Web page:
The president of Colombia, Gustavo Petro, during the commemoration of the anniversary of the Battle of Boyacá.Gobierno de Colombia
Gustavo Petro, the first president of the left in contemporary Colombia, has made his oratory, long and fiery speeches that appeal to the emotions of his followers, one of the bases of his political strength. But this Monday, as he completed the first of four years of a term marred by two recent scandals and low popular support, he decided not to use it.
“Generally I do not read the speeches, but the need to provide figures of what has happened leads me to this unpleasant reality of reading this speech,” he explained at the beginning of his long-awaited speech on August 7, the Colombian national holiday that commemorates the definitive victory of the independence army in 1819. One year after a festive inauguration that had as its great symbol the sword of the commander of that army, Simón Bolívar, the event from the place of the battle, the Boyacá Bridge, was so cold that the The president only managed to get warm applause after half an hour of speech, when he mentioned his shortlist of women for the Attorney General’s Office.
The intervention was highly anticipated. Partly because of the precedents of March and May, when he called for marches in his favor that he received with impassioned speeches from the balcony of the presidential palace in Bogotá. Partly because for a week it had been rumored that this Monday he would relaunch his cabinet, with a new shake that would give new strength to a weakened government.
But, above all, because the president had not spoken in public since last Thursday, when attention was focused on the revelation that his eldest son, Nicolás, had accepted before the Prosecutor’s Office that he had irregularly collected money for his father’s presidential campaign. That day, before an audience of peasants who were waiting for the launch of the agrarian reform system, one of the great flags of the Government, the president clarified that he has no relationship or knowledge of this financing, and that he was not thinking of resigning. But another phrase from his speech marked the key to what follows: “Here we have to govern.”
That emphasis went unnoticed given the size of the political earthquake, a shock that led the press to focus on the government’s anniversary intervention, expecting a major political coup, or at least an attempt to do so. But the same Monday, before the speech, the Government had given signs of the new tone, away from the heat of the political debate and focused on the possibility of landing its promise of change.
One was a list of 12 first-year achievements released by the presidency. Among them, the most divisive issues are not mentioned, such as the much-mentioned total peace or the health reform that broke the government coalition and brought Petro to the balcony in March, but more administrative and social results, such as land or the housing subsidies that it has delivered, or the reestablishment of relations with Venezuela.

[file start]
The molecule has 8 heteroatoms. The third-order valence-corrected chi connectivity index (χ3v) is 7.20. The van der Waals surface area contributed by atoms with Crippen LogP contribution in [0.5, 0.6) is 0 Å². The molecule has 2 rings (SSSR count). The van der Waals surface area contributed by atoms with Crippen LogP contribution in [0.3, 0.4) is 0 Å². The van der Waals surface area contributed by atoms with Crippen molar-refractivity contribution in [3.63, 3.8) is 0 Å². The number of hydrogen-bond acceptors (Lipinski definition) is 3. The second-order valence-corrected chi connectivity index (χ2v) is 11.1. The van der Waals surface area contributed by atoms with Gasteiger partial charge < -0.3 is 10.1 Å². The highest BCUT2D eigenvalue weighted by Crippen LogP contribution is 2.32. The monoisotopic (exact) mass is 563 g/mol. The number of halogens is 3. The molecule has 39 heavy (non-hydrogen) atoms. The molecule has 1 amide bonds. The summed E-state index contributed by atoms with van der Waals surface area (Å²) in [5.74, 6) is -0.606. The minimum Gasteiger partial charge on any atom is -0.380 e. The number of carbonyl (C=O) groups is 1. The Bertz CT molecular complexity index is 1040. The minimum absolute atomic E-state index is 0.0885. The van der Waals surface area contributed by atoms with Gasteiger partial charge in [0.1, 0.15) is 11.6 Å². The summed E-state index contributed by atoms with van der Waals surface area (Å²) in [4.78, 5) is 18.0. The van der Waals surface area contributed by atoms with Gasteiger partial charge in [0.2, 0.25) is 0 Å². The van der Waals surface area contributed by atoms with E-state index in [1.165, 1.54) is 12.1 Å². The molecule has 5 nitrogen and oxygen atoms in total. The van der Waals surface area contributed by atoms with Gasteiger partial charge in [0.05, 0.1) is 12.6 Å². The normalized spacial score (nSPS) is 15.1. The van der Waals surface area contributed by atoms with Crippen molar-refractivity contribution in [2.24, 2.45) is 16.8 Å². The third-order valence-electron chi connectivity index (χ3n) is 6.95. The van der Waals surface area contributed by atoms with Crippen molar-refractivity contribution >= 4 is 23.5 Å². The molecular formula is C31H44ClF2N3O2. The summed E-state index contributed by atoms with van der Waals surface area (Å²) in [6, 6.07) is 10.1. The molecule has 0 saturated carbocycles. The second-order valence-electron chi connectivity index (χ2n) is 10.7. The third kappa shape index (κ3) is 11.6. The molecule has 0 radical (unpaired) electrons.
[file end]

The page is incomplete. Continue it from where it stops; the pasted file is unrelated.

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The second signal was an unusual statement of support for the president signed by the entire cabinet and read by the Minister of Labor, Gloria Inés Ramírez, in the same setting where the president would speak a couple of hours later. “Our goals are so high that we cannot distract our efforts in a debate that the president’s life ended a while ago when locals and strangers recognize his honesty, all our energies are put into fulfilling Colombia,” says the text, which specifies a political support, but also shows a new emphasis: comply, execute. The fact that it was not read by the Minister of Politics, but by a clearly left-wing official (Ramírez is a communist) but recognized for her seriousness and her capacity for dialogue with the opposition and the business community, is another nod to that new north.
Petro’s speech was given in this framework: cold, cerebral, with more data than epic to relaunch the emotions that drove his government in the first months. The leading role was played by data such as the number of tons of cocaine seized or the hectares purchased to deliver them to landless peasants. Management above politics, beyond a few isolated phrases.
“We cannot be wrong, we cannot be wrong in fundamental things,” said the president a year ago. The question is whether he was referring to specific administrative achievements, such as those he presented this Monday, which may be welcome but are marginal compared to the need to achieve such a big change that he himself called it this Monday as “a new Colombia that is emerging and that demands a new meaning of our own history”. They are especially secondary when the illusion that was breathed in 2022 seems to be a long way off.
So much so that the official broadcast of the event ended with images of the president and his family leaving the battle site. In the background, the universally known melody of Auld lang syne, the hymn to nostalgic farewells. One more sign that the hope of a year ago is no longer such.
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